In Defense Of Price Gouging

In these days and times, when you actually have people claiming that to be compassionate, you’ve got to be pro-looting, I’d say that opposing price gouging laws would definitely be considered an “alternative view.”

But, rising prices caused by a disaster are nothing more than the result of supply and demand. If the demand for a product suddenly explodes, you can generally expect that the product will increase in price or it will run out. In other words, it’s a trade off and you have to pick your poison.

The thing is, most people bitterly resent it when prices soar after a disaster, but generally don’t get as piqued about shortages. However, I take the opposite view: we’re better off having needed products available at higher prices.

Here are excerpts from a couple of older columns that’ll help explain how price gouging actually benefits consumers after a disaster. First, here’s Sheldon Richman:

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“A natural disaster creates a new and acute demand for flashlights, batteries, lumber, blankets, water, and so on. The pre-disaster price for those things was determined by the pre-disaster demand. If prices did not rise in response to the new higher demand, the shelves would be quickly emptied. In fact, the first few customers might buy up all of a store’s supply, leaving nothing for the people who arrive later. But if the price rose to meet the new conditions, the early buyers would tend to buy less, postponing satisfaction of their least urgent needs until things returned to normal. For example, if bottled water remained at its lower pre-disaster price, early shoppers might buy more than their families needed for drinking—they might buy some to water their plants. Others looking for drinking water would be out of luck. But if the price were allowed to rise, the first shoppers would tend to buy less, leaving water for other families’ vital needs.

Thus anti-gouging laws may appear to be in the interest of all consumers, but they actually benefit early shoppers at the expense of latecomers.

…Without anti-gouging laws, alert suppliers in unaffected areas, looking for higher profits, would divert their needed products to the stricken area. One might be tempted to condemn such “profiteering,” but that would be shortsighted. New supplies now would be available for people in need. Besides that, the competition from additional goods would keep prices from rising as high as they would have otherwise.”

Here’s more from Thomas Sowell, who writes about hotel room prices in the aftermath of hurricanes in Florida:

“Among the complaints in Florida is that hotels have raised their prices. One hotel whose rooms normally cost $40 a night now charged $109 a night and another hotel whose rooms likewise normally cost $40 a night now charged $160 a night.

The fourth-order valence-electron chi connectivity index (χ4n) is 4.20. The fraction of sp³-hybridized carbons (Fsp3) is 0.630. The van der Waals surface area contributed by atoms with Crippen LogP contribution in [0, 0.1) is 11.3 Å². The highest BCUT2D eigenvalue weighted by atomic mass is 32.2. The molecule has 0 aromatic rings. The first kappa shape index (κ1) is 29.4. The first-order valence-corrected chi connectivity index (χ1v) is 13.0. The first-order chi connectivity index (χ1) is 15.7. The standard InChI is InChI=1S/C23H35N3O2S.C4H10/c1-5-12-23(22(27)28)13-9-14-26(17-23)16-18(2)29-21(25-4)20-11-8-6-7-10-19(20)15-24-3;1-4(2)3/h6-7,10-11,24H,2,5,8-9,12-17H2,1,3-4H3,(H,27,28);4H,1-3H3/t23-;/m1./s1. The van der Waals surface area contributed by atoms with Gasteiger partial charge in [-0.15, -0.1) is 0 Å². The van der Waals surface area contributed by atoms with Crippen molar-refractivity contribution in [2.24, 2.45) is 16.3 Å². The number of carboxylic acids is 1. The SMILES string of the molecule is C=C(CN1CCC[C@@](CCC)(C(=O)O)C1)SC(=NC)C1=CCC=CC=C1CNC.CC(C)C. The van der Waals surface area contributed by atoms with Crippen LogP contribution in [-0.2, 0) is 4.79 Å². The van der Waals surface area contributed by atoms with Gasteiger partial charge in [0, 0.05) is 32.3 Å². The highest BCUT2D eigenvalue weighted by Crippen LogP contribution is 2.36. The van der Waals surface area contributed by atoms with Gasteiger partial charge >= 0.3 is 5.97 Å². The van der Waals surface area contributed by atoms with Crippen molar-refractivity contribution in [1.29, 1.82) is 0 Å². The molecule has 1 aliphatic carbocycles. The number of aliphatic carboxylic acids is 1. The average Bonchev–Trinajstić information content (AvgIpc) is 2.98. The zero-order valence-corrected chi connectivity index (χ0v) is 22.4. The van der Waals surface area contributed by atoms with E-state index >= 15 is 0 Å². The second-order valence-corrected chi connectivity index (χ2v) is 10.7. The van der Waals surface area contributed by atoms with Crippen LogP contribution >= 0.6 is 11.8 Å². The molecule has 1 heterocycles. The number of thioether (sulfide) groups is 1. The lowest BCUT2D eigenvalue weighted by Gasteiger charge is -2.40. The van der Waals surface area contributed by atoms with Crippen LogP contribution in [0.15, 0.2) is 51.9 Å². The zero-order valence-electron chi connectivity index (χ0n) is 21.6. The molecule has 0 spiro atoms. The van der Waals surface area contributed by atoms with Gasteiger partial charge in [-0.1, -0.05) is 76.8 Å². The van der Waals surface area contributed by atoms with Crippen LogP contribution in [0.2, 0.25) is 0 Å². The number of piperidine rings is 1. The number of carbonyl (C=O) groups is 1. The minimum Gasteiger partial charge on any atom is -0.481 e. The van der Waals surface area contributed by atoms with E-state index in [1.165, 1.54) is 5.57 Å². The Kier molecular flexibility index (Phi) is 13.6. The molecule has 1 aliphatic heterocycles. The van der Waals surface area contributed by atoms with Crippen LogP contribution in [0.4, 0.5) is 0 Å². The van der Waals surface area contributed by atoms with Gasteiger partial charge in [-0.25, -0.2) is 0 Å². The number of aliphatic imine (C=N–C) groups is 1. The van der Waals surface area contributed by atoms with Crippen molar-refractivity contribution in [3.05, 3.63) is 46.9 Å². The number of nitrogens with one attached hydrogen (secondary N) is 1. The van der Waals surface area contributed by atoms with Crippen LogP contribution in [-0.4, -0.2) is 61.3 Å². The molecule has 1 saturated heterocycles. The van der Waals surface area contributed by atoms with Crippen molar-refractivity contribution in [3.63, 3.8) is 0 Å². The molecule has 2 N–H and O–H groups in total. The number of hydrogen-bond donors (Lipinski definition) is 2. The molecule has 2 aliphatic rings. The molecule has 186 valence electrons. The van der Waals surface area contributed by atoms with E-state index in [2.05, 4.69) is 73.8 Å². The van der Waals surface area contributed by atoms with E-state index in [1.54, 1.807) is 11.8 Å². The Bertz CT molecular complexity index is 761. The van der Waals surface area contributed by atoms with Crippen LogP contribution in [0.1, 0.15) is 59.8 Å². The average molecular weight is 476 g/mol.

Those who are long on indignation and short on economics may say that these hotels were now “charging all that the traffic will bear.” But they were probably charging all that the traffic would bear when such hotels were charging $40 a night.

The real question is: Why will the traffic bear more now? Obviously because supply and demand have both changed. Since both homes and hotels have been damaged or destroyed by the hurricanes, there are now more people seeking more rooms from fewer hotels.

What if prices were frozen where they were before all this happened?

Those who got to the hotel first would fill up the rooms and those who got there later would be out of luck — and perhaps out of doors or out of the community. At higher prices, a family that might have rented one room for the parents and another for the children will now double up in just one room because of the “exorbitant” prices. That leaves another room for someone else.

Someone whose home was damaged, but not destroyed, may decide to stay home and make do in less than ideal conditions, rather than pay the higher prices at the local hotel. That too will leave another room for someone whose home was damaged worse or destroyed.

In short, the new prices make as much economic sense under the new conditions as the old prices made under the old conditions.

It is essentially the same story when stores are selling ice, plywood, gasoline, or other things for prices that reflect today’s supply and demand, rather than yesterday’s supply and demand. Price controls will not cause new supplies to be rushed in nearly as fast as higher prices will.”

As Thomas Sowell is fond of saying, “There are no solutions…(t)here are only trade-offs.” Having supplies in stock during a crisis are worth the trade off of having rising prices…

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